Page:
Our carbon footprint is 43% below the MSCI World benchmark.
We have developed a comprehensive strategy on this issue for our Responsible Strategies range, from avoiding companies with fossil fuel reserves, to investment in solutions, engagement, and disclosure to our investors.
The transition to a low-carbon economy is one of the greatest challenges – and opportunities – of our time. The BMO Responsible Strategies are committed to making a contribution, and in May 2017 we published a new, ambitious policy approach. Our policy has five key elements, all of which we believe are essential components of an overall strategy:
- Divestment from companies with fossil fuel reserves
- Case by case assessment of the adequacy of climate change strategies in other key high-emissions sectors including utilities, transportation and industrials
- Investment in solutions, including companies operating in clean energy and resource efficiency, as well as the banks financing these activities
- Engagement, where our focus is on encouraging companies to develop transition planning and scenario analysis to ensure they are robust to a range of future energy scenarios
- Transparency, through publishing our methodology and carbon footprint, in line with the recommendations of the Taskforce on Climate-related Financial Disclosures
Our Responsible Global Equity Strategy has not held any investments in companies with fossil fuel reserves since February 2016.
“Understanding the climate risks in our investment strategies is important – but so is capitalising on the opportunities.” Vicki Bakhshi, Governance and Sustainable Investment Team
Powering up: Umicore
We invest in solutions through our Energy transition investment theme, with Umicore being one example. This Belgian-listed materials technology company has been one of the three global leaders in emission control catalysts for internal combustion engines. It is now strategically repositioning itself at the forefront of energy transition – producing materials for rechargeable batteries used in electric vehicles.
Umicore has invested in capacity and taken a dominant market position in producing materials (e.g. cathodes) to meet the anticipated rapid acceleration in electric vehicle battery demand.
The company also is highly conscious of the strain that the global ramp-up in battery production is placing on scarce materials, particularly lithium, and has developed recycling technologies in anticipation of an increased demand to address this issue. Furthermore, Umicore has created a dedicated Sustainable Procurement Framework for Cobalt covering its entire supply chain and is a member of the REACH (Registration, Evaluation, Authorisation and Restriction of Chemicals) Consortium on behalf of the cobalt and lithium industries.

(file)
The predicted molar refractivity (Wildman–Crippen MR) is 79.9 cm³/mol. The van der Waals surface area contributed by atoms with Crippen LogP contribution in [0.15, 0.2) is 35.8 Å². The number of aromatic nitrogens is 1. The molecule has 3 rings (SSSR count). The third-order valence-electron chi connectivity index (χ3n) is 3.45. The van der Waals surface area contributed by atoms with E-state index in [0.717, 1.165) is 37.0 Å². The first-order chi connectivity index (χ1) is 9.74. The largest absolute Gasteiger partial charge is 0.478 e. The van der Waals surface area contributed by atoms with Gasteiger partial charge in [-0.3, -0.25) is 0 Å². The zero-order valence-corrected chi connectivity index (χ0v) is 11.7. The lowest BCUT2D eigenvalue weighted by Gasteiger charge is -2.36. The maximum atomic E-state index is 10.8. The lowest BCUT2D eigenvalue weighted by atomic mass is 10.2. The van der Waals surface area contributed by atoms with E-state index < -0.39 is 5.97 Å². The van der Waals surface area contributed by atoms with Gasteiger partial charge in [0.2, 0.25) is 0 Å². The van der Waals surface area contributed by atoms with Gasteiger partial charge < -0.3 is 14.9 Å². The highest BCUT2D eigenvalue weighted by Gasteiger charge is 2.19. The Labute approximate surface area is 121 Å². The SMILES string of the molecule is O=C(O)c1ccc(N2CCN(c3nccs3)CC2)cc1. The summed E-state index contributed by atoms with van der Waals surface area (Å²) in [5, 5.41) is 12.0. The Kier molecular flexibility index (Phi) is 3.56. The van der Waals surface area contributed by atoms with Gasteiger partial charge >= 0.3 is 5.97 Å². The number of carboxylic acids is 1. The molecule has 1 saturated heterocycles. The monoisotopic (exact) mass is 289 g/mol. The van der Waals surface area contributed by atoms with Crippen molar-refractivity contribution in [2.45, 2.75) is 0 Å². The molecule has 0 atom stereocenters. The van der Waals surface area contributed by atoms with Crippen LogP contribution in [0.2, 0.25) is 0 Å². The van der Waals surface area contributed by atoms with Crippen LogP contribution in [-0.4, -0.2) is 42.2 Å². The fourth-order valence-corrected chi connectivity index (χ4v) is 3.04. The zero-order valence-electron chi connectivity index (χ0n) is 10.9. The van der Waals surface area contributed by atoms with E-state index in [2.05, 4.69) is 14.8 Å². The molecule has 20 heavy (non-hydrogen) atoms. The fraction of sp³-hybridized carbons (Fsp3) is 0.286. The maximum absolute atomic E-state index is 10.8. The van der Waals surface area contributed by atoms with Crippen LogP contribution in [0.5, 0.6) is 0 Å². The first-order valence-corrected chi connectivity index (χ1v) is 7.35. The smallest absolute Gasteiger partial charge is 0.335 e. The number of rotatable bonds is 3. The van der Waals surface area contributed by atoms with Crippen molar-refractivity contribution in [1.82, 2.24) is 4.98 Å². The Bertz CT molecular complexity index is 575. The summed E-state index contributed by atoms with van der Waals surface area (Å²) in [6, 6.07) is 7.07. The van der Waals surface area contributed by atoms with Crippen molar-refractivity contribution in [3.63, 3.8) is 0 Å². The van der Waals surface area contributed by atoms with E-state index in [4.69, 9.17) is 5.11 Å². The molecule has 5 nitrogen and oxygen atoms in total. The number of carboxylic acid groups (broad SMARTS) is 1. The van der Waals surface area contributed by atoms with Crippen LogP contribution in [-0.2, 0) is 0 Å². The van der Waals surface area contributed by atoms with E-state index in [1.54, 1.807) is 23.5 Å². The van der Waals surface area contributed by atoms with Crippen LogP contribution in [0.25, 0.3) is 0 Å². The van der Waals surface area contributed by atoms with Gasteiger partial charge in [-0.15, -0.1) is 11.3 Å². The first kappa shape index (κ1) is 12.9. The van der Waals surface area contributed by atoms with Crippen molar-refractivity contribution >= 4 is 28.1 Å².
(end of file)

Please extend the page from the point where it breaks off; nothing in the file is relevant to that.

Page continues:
With clean-tech innovation at the core of its strategy, Umicore is likely to be a key beneficiary from the transition to a lowcarbon economy.
Our position on carbon footprinting
We have now tracked and published our strategy’s carbon footprint for three years. We are conscious that carbon footprinting does not, by itself, provide a measure of climate risk – due to, amongst other issues, the fact that it only measures direct emissions rather than those arising from the use of a company’s products; the backward-looking nature of the data; and gaps in disclosure.
However, we do find it a useful tool to identify potential outliers, and ensure that our analysis fully incorporates any risks associated with higher-emitting companies.
Portfolio-weighted carbon intensity
Our portfolio-weighted carbon footprint is 43% below that of the strategy’s benchmark index, the MSCI World index. In 2017 the strategy’s footprint fell by 14%. This was mainly due to the sale of two companies which were in relatively high-emission sectors: gas distributor Spectra Energy, which we sold following the Enbridge acquisition; and materials business Toray Industries.
The largest contributors to the strategy footprint now are water and waste company Suez, and chemicals firm Praxair. We have assessed the climate strategies of both. Although they are in high-emissions sectors, they both have sound emissions management systems, and are positioning themselves strategically as solution providers.
A key part of our investment rationale for Praxair is the range of products it manufactures which are targeted at enabling energy efficiency improvements. The company calculates that whilst its direct carbon footprint is high, at 24 million MT CO2e, it enables 68 million MT CO2e of greenhouse gas savings by its customers, giving it a positive net carbon balance if these Scope 3 effects are included.
Going forward we would like to see companies in our strategy adopt reporting in line with the recommendations of the Taskforce on Climate-related Financial Disclosures, and will press for this through our engagement.
Past performance should not be seen as an indication of future performance. Stock market and currency movements mean the value of, and income from, investments in the strategy are not guaranteed. They can go down as well as up and you may not get back the amount you invest.
Views and opinions have been arrived at by BMO Global Asset Management and should not be considered to be a recommendation or solicitation to buy or sell any companies that may be mentioned.
The information, opinions, estimates or forecasts contained in this document were obtained from sources reasonably believed to be reliable and are subject to change at any time.